Another example is the case of farmland conversion to urban uses. A farm owner's interest in capturing exchange values might lead him to sell the land to a developer or a speculator who can offer a higher price for the land than it would be worth if it was kept in agriculture. The use of the property as agricultural land and open space becomes permanently lost for the farmer and for the citizens who derived use value from the original use.
So, even in a competitive market, where the exchange value of a parcel equals the use value that can be obtained by the highest bidder, the creation of the new use values is born from the destruction of other use values. As Marx observed, "capitalist production is in itself indifferent to the particular use values it produces ... It is only concerned with producing surplus value" (Marx, 1973).
2. There is a Lack of Incentive to Maintain Use Values
Another type of conflict caused by the separate pursuit of use and exchange values in a competitive market occurs when a land owner cannot justify maintaining a site because of its low exchange value, even though the maintenance would be justifiable in terms of the land's use values. This is common when an absentee landowner refuses to provide adequate erosion control measures in rural areas because he will not receive an acceptable return on his investment, or when an inner city rental housing owner defers maintenance because of the property's low resale value, "as a consequence, we are throwing away use value because we cannot establish exchange value" (Harvey, 1973).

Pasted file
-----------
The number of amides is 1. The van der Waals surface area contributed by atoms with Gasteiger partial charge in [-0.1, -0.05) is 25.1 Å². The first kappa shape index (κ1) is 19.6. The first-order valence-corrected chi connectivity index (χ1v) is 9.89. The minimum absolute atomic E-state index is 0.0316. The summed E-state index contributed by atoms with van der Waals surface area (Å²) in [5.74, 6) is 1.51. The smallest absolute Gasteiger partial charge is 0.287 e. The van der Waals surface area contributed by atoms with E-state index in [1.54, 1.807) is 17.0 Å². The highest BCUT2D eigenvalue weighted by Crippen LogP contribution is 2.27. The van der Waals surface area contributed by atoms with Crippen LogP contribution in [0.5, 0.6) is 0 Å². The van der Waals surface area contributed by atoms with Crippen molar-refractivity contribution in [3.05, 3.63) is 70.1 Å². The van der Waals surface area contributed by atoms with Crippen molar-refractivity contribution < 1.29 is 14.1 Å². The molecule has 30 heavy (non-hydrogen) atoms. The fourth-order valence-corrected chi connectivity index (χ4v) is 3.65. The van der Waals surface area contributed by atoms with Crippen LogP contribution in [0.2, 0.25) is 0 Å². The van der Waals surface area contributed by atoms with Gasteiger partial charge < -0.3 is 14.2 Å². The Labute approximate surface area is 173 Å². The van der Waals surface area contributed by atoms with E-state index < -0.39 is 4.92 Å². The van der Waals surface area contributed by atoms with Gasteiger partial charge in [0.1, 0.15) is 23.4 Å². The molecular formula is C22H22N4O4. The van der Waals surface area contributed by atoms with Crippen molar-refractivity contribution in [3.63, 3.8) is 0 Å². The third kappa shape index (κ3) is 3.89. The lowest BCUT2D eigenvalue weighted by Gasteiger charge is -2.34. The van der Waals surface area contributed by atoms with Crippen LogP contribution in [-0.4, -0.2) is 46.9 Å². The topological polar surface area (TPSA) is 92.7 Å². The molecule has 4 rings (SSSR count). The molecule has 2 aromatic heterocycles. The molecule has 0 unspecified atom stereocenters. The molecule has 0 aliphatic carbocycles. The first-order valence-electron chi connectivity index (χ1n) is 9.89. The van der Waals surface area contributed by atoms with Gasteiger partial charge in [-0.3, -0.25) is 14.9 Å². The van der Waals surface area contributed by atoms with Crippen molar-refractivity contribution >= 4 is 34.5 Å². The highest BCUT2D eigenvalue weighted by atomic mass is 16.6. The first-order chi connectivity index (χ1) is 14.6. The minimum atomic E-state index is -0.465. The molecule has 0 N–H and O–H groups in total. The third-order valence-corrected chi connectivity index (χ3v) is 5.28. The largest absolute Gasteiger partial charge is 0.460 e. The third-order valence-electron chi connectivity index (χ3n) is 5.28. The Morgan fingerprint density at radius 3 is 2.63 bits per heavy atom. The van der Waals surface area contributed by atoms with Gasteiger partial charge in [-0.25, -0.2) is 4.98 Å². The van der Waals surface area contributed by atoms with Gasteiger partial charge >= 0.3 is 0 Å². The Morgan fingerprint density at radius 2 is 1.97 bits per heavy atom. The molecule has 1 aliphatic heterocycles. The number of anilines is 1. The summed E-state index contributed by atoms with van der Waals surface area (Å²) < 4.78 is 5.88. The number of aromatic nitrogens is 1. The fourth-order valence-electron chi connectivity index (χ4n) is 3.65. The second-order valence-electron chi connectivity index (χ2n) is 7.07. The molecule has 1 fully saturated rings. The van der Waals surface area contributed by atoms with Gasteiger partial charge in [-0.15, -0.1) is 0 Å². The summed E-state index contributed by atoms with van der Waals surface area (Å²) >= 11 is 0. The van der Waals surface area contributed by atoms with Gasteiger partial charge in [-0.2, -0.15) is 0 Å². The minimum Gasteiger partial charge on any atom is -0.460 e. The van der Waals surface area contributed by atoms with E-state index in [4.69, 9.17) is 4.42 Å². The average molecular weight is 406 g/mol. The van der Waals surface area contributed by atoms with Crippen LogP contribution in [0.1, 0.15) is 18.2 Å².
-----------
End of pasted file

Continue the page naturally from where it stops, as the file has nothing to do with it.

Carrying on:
3. Effective Demand May Not Reflect True Demand Because of Current Distribution of Wealth
Another problem is that the
market model assumes the current distribution of wealth. "The key point is
that there is no single 'efficient' allocation of the economy's resources,
instead there is an efficient allocation corresponding to each initial
distribution of resources" (Weisbrod, 1977). An
individual apportions money to land and other purchases within their budget
limitations. The market model assumes that individuals will bid a price for
land that is based on the marginal revenue or benefit that they expect to
derive from using the land in their contemplated use. For a bidder who plans to
use a parcel for a commercial or industrial use, this marginal revenue is
derived in pecuniary terms and can be converted directly into effective
demand. But for a bidder wishing to use a parcel for housing, marginal revenue
accrues in non-pecuniary terms. "If income and wealth are not distributed
in accordance with equity, individual preferences are not properly